Rat control and elimination costs usually range between $175 and $1000. The cost is based on several variables and factors like:

  • Property Size

The size of your house or business establishments will play a major role in determining the final extermination cost. The larger the property, the longer it takes to seal all possible entry points.


  • Severity of Infestation

The more rats there are, the more it will cost to have them removed. A more severe infestation will require far more time, energy, and rodenticides or traps.


  • Accessibility of Infestation

If the infestation is focused solely in an inaccessible area like the roof, inside of the walls, under the floor, or under the foundation, the cost of removal will increase.

Standard Rat Treatment Costs

There are a few standard packages that can be used to determine the approximate cost for extermination. These packages include:

- Light Infestation

Light Infestations are when the exterminator needs a maximum of two visits to completely rid the house of rats. This is the cheapest rodent removal package and is only applicable in the early stages of an infestation. It costs between $175 to $300.

- Serious Infestation

Falling in the $350 to $500 price bracket, this is the standard package for most infestations. Small properties with large infestations or larger properties with lighter infestations can be managed at this fee. In 3 or 4 visits, the exterminator will inspect the building, set up traps, remove dead rats, and seal all possible entry points.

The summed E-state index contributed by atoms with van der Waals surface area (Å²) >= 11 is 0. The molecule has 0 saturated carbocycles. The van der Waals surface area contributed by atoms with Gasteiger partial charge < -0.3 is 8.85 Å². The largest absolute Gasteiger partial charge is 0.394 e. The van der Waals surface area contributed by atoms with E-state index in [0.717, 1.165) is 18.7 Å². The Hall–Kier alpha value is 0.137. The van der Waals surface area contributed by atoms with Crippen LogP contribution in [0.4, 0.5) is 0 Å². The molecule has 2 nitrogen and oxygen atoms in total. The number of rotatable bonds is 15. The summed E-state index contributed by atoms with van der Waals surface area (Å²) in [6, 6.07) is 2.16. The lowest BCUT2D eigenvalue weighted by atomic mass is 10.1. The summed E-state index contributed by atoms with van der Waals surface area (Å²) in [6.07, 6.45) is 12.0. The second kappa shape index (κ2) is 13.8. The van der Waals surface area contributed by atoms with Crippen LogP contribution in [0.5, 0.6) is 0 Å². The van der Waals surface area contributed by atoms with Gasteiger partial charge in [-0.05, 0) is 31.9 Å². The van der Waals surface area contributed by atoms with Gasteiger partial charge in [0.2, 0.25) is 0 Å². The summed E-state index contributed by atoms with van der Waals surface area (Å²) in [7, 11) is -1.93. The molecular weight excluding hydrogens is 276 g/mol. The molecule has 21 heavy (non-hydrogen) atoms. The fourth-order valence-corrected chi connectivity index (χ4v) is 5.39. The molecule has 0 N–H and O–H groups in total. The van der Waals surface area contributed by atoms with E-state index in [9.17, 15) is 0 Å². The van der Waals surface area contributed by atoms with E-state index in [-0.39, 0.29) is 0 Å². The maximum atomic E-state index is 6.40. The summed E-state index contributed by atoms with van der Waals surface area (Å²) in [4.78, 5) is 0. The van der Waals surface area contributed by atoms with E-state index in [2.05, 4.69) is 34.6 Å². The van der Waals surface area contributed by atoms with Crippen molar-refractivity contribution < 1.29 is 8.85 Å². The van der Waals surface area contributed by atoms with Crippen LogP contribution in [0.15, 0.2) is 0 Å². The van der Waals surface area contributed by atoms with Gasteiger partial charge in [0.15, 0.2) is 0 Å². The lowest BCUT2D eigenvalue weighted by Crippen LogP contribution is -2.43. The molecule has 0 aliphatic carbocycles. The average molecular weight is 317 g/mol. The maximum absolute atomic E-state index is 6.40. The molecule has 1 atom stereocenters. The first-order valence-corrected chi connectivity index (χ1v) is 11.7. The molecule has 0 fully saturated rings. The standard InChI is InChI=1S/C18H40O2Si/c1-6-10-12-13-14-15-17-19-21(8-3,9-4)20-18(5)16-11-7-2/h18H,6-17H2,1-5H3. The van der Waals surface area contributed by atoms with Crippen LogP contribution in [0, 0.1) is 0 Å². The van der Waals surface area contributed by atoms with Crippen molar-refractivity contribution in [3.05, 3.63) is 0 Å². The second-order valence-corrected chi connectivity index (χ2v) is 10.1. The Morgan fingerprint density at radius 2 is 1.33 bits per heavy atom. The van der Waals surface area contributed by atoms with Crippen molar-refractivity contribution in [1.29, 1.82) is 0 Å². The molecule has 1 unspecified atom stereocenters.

- Complex Rat Control

When a property is exposed to widespread damage, the pest controller company has to use a complex treatment process. This includes maintenance of the building, using hundreds of traps and placing rodenticides over many days and weeks, sometimes even months. This type of pest control treatment costs $650 and up.

- Fumigation

If the situation cannot be contained by traditional methods, the exterminator might resort to fumigation. Fumigation can cost from a little over $1 to $4 dollars per square foot! This means a homeowner may have to pay anywhere from $2000 to $5000 depending on the size of the area. It's important to note these types of treatments are for the most extreme infestations, and is only available in certain Countries and/or States. Most infestations are solved with the application of commercial grade baits and the repair of potential entry points.


Before and After Rat Extermination

Sanitation is the key to prevent rats from coming back. But there are many other actions that you can take to make your house a rodent-free zone, such as: